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CHAPTER 16 Windows in Detail
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You ve got the process now in general, so let s look more specifically at the makeup and function of the individual files involved in the boot process
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System Partition Files
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Windows 2000 and XP require the three system files in the root directory of the system partition:
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NTLDR BOOTINI NTDETECTCOM
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To see these files, go into My Computer and open the C: drive Then open Folder Options, as shown in the My Computer section of 15 Click the Show hidden files and folders radio button, uncheck the Hide protected operating system files (Recommended) option, and click OK Now when you return to viewing the folder in My Computer, you will see certain critical files that Windows otherwise hides from you, so you don t accidentally move, delete, or change them in some unintended way (Figure 1636)
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FIGURE 1636
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My Computer showing the system files residing in a local disk
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NTLDR
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When the system boots, the master boot record (MBR) or MFT on the hard drive starts the NTLDR program The NTLDR program then launches Windows 2000/XP or another OS To find the available OSs, the NTLDR program must read the BOOTINI configuration file, and to do so it loads its own minimal file system, which enables it to read the BOOTINI file off the system partition
BOOTINI File
The BOOTINI file is a text file that lists the OSs available to NTLDR and tells NTLDR where to find the boot partition (where the OS is stored) for each of them The BOOTINI file has sections defined by headings enclosed in brackets A basic BOOTINI in Windows XP looks like this:
[boot loader] timeout=30 default=multi(0)disk(0)rdisk(0)partition(1)\WINDOWS [operating systems] multi(0)disk(0)rdisk(0)partition(1)\WINDOWS="Microsoft Windows XP Professional" /fastdetect
A more complex BOOTINI may look like this:
[boot loader] timeout=30 default=multi(0)disk(0)rdisk(0)partition(1)\WINDOWS [operating systems] multi(0)disk(0)rdisk(0)partition(1)\WINDOWS="Microsoft Windows XP Professional" /fastdetect multi(0)disk(0)rdisk(0)partition(1)\WINNT="Microsoft Windows 2000 Professional" /fastdetect
Such a BOOTINI would result in the boot menu that appears in Figure 1637 This crazy multi(0)disk(0)rdisk(0)partition(1) is an example of the advanced RISC computing (ARC) naming system It s a system that s designed to enable your PC to use any hard drive, including removable devices, to boot Windows Let s take a quick peek at each ARC setting to see how it works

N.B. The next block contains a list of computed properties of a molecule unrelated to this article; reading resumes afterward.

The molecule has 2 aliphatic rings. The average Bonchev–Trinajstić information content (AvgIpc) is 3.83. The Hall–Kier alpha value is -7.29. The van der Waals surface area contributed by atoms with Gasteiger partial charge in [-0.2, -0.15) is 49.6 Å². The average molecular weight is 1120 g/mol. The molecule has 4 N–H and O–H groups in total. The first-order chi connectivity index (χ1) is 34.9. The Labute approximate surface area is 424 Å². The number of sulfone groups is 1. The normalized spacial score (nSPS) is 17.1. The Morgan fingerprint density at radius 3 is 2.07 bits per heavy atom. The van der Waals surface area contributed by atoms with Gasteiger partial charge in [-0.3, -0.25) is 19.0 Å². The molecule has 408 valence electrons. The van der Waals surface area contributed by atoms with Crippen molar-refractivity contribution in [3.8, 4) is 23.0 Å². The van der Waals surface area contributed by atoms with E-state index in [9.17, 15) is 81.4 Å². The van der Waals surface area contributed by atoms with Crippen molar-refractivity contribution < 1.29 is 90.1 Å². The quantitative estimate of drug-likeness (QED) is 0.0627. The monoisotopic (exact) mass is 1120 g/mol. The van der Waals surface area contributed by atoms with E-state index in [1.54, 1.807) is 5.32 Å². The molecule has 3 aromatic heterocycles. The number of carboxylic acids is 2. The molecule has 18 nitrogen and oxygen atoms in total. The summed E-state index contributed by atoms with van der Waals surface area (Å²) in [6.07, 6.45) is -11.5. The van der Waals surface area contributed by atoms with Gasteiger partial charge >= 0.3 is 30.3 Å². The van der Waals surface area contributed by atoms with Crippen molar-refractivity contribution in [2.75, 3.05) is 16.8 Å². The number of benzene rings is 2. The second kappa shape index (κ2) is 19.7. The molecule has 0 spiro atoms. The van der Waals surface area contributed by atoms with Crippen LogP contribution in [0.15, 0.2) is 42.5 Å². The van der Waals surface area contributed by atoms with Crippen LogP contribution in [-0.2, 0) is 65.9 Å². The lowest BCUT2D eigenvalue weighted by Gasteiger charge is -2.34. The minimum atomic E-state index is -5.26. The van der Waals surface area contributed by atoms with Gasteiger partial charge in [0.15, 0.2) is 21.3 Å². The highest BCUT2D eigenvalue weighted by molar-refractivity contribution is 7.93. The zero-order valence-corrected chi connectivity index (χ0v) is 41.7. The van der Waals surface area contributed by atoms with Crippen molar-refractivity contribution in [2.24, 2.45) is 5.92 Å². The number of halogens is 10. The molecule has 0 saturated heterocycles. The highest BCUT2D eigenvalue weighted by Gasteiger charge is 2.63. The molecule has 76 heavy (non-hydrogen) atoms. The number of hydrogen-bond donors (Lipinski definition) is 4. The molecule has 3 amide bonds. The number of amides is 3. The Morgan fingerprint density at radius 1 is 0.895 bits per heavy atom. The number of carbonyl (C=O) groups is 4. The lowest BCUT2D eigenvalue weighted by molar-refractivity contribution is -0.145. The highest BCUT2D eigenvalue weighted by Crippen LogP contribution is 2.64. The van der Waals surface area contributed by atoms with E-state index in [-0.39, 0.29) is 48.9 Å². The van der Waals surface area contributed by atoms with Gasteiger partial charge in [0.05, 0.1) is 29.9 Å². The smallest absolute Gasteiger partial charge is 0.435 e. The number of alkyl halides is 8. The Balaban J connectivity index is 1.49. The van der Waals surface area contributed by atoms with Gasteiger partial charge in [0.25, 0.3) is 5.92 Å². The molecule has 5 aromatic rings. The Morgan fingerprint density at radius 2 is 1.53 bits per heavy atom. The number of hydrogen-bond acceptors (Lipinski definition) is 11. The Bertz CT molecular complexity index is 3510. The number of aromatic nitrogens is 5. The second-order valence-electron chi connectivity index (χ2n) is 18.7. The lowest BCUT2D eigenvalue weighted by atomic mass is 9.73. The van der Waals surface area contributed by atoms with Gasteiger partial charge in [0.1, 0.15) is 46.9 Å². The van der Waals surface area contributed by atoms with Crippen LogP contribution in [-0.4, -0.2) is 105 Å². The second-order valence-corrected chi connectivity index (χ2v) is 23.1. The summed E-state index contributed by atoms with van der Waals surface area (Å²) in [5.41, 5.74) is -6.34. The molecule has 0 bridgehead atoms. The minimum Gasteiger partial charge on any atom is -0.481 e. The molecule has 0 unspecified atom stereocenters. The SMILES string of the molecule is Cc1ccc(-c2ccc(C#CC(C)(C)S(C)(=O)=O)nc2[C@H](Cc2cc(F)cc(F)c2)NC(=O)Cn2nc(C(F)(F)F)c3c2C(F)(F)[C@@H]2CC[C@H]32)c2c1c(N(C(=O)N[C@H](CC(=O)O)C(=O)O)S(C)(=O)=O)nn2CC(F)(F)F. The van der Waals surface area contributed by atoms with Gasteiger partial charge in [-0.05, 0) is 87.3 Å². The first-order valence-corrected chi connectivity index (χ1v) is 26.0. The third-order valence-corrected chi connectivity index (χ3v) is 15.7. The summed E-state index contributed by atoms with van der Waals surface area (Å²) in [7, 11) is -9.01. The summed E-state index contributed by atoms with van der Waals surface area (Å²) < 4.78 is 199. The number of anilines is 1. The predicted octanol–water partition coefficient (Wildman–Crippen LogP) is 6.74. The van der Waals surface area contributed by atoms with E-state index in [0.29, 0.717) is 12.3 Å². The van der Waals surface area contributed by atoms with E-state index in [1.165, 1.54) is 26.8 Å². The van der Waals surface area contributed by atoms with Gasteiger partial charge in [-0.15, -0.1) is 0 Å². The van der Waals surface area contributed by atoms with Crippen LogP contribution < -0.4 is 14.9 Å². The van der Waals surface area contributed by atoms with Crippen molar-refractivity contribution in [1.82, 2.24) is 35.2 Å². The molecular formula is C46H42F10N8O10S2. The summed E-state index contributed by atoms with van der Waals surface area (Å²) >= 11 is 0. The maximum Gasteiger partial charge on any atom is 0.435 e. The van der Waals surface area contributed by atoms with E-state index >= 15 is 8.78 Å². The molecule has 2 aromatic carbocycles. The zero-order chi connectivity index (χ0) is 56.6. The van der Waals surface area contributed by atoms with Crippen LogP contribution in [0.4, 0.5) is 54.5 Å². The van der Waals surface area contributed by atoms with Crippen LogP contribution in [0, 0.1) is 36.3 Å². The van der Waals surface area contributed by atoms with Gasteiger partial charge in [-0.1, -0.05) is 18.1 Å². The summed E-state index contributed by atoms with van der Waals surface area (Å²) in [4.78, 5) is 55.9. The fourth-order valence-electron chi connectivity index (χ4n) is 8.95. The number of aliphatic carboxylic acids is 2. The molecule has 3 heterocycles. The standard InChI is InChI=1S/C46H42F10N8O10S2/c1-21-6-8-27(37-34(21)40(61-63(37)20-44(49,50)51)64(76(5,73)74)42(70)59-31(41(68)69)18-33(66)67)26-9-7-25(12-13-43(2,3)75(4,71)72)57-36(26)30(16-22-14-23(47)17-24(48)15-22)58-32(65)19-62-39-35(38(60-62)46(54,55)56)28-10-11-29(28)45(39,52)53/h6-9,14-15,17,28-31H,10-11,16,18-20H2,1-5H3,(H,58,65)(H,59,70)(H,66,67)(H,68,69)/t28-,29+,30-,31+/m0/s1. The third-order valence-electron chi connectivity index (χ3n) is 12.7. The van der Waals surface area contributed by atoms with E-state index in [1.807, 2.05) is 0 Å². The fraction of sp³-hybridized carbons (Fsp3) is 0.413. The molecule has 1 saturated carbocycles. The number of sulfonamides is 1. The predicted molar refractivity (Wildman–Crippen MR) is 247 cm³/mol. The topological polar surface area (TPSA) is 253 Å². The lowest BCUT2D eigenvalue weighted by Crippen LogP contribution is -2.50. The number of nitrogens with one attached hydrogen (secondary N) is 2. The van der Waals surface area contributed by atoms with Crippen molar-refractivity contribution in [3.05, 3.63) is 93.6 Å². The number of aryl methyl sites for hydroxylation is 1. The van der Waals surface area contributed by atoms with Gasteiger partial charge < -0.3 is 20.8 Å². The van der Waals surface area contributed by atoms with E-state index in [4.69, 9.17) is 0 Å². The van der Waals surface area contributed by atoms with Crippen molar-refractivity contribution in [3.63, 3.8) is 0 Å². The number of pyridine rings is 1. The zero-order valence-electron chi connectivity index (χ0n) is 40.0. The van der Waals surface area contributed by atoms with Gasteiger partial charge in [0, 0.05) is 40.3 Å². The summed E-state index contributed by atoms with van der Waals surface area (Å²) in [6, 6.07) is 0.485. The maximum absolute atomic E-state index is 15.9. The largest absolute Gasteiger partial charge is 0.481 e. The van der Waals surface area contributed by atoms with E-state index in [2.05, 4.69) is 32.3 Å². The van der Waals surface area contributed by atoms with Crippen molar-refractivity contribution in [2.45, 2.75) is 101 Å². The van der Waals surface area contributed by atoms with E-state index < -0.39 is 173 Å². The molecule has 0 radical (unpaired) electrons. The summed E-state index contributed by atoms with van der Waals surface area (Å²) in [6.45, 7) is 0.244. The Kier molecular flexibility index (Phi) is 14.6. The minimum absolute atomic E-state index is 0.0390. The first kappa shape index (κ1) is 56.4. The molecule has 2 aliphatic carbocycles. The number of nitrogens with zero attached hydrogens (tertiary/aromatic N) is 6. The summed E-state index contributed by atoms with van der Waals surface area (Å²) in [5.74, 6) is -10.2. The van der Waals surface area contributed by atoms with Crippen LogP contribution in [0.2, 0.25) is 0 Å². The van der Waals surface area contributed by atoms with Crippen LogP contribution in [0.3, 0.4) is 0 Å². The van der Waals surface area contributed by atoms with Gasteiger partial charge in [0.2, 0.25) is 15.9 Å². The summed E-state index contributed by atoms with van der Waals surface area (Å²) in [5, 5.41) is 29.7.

Local Lingo
ARC ARC stands for advanced RISC computing, but because that means very little to techs, most folks simply call it ARC as a name rather than an acronym Multi(x) is the number of the adapter and always starts with 0 The adapter is determined by how you set the boot order in your CMOS setting For example, if you have a single parallel ATA (PATA) controller and a serial ATA
CHAPTER 16 Windows in Detail
FIGURE 1637
Boot loader in Windows 2000 with System Recovery Console
(SATA) controller, and you set the system to boot first from the PATA, any drive on that controller will get the value multi(0) placed in its ARC format Any SATA drive will get multi(1) Disk(x) is used only for SCSI drives, but the value is required in the ARC format, so with ATA systems it s always set to disk(0) Rdisk(x) specifies the number of the disk on the adapter On a PATA drive, the master is rdisk(0) and the slave is rdisk(1) On SATA drives, the order is usually based on the number of the SATA connection printed on the motherboard, though some systems allow you to change this in CMOS Partition(x) is the number of the partition or logical drive in an extended partition The numbering starts at 1, so the first partition is partition(1), the second is partition(2), and so on \WINDOWS is the name of the folder that holds the boot files This is important to appreciate The ARC format looks at the folder, so there s no problem running different versions of Windows on a single partition You can simply install them in different folders Of course, you have other limitations, such as file system type, but in general, multibooting in Windows is pretty trivial Better yet, this is all handled during the install process ARC format can get far more complicated SCSI drives get a slightly different ARC format For example, if you installed Windows on a SCSI drive, you might see this ARC setting in your BOOTINI:
scsi(0)disk(1)rdisk(0)partition(1)
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